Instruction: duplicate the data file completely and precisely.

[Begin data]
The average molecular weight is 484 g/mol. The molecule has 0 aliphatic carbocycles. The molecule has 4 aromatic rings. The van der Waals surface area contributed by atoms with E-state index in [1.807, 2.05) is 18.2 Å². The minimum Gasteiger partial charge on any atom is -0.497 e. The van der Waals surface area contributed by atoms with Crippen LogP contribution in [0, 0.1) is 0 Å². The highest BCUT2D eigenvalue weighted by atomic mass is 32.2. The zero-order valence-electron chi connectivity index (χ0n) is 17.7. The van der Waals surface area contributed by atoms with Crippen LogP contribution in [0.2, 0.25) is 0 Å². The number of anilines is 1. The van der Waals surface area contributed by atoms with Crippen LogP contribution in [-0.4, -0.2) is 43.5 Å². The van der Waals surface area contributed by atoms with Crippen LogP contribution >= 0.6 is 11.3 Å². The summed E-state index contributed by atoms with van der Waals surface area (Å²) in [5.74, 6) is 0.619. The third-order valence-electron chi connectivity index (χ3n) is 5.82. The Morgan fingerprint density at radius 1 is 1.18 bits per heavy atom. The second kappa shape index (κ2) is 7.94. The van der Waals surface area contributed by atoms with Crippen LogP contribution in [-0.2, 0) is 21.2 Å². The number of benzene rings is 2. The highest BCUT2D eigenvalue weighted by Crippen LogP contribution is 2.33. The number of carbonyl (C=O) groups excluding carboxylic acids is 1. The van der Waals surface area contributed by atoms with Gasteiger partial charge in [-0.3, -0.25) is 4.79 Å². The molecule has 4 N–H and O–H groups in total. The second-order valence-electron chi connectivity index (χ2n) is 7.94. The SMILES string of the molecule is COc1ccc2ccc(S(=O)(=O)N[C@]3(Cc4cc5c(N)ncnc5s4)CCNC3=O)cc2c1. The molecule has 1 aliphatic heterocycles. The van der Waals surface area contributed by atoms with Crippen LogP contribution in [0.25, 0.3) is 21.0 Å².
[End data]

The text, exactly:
The average molecular weight is 484 g/mol. The molecule has 0 aliphatic carbocycles. The molecule has 4 aromatic rings. The van der Waals surface area contributed by atoms with E-state index in [1.807, 2.05) is 18.2 Å². The minimum Gasteiger partial charge on any atom is -0.497 e. The van der Waals surface area contributed by atoms with Crippen LogP contribution in [0, 0.1) is 0 Å². The highest BCUT2D eigenvalue weighted by atomic mass is 32.2. The zero-order valence-electron chi connectivity index (χ0n) is 17.7. The van der Waals surface area contributed by atoms with Crippen LogP contribution in [0.2, 0.25) is 0 Å². The number of anilines is 1. The van der Waals surface area contributed by atoms with Crippen LogP contribution in [-0.4, -0.2) is 43.5 Å². The van der Waals surface area contributed by atoms with Crippen LogP contribution >= 0.6 is 11.3 Å². The summed E-state index contributed by atoms with van der Waals surface area (Å²) in [5.74, 6) is 0.619. The third-order valence-electron chi connectivity index (χ3n) is 5.82. The Morgan fingerprint density at radius 1 is 1.18 bits per heavy atom. The second kappa shape index (κ2) is 7.94. The van der Waals surface area contributed by atoms with Crippen LogP contribution in [-0.2, 0) is 21.2 Å². The number of benzene rings is 2. The highest BCUT2D eigenvalue weighted by Crippen LogP contribution is 2.33. The number of carbonyl (C=O) groups excluding carboxylic acids is 1. The van der Waals surface area contributed by atoms with Gasteiger partial charge in [-0.3, -0.25) is 4.79 Å². The molecule has 4 N–H and O–H groups in total. The second-order valence-electron chi connectivity index (χ2n) is 7.94. The SMILES string of the molecule is COc1ccc2ccc(S(=O)(=O)N[C@]3(Cc4cc5c(N)ncnc5s4)CCNC3=O)cc2c1. The molecule has 1 aliphatic heterocycles. The van der Waals surface area contributed by atoms with Crippen LogP contribution in [0.25, 0.3) is 21.0 Å².